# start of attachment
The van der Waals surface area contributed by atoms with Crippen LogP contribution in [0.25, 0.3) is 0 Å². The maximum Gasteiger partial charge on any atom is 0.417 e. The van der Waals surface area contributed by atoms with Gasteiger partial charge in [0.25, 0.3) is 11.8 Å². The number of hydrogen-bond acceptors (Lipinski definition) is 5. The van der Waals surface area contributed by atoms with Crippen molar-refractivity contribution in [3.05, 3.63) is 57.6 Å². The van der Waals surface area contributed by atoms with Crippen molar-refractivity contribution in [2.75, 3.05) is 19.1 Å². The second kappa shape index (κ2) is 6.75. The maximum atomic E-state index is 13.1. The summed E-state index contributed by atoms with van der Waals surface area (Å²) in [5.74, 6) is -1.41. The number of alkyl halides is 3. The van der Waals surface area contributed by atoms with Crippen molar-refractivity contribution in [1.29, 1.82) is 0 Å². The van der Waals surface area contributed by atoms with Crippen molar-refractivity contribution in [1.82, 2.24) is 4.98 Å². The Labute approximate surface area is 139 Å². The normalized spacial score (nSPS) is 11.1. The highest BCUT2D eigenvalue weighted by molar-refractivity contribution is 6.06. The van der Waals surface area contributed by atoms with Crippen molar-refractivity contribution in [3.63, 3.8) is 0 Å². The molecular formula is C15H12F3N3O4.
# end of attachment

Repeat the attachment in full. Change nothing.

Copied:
The van der Waals surface area contributed by atoms with Crippen LogP contribution in [0.25, 0.3) is 0 Å². The maximum Gasteiger partial charge on any atom is 0.417 e. The van der Waals surface area contributed by atoms with Gasteiger partial charge in [0.25, 0.3) is 11.8 Å². The number of hydrogen-bond acceptors (Lipinski definition) is 5. The van der Waals surface area contributed by atoms with Crippen molar-refractivity contribution in [3.05, 3.63) is 57.6 Å². The van der Waals surface area contributed by atoms with Crippen molar-refractivity contribution in [2.75, 3.05) is 19.1 Å². The second kappa shape index (κ2) is 6.75. The maximum atomic E-state index is 13.1. The summed E-state index contributed by atoms with van der Waals surface area (Å²) in [5.74, 6) is -1.41. The number of alkyl halides is 3. The van der Waals surface area contributed by atoms with Crippen molar-refractivity contribution in [1.29, 1.82) is 0 Å². The van der Waals surface area contributed by atoms with Crippen molar-refractivity contribution in [1.82, 2.24) is 4.98 Å². The Labute approximate surface area is 139 Å². The normalized spacial score (nSPS) is 11.1. The highest BCUT2D eigenvalue weighted by molar-refractivity contribution is 6.06. The van der Waals surface area contributed by atoms with Crippen molar-refractivity contribution in [3.63, 3.8) is 0 Å². The molecular formula is C15H12F3N3O4.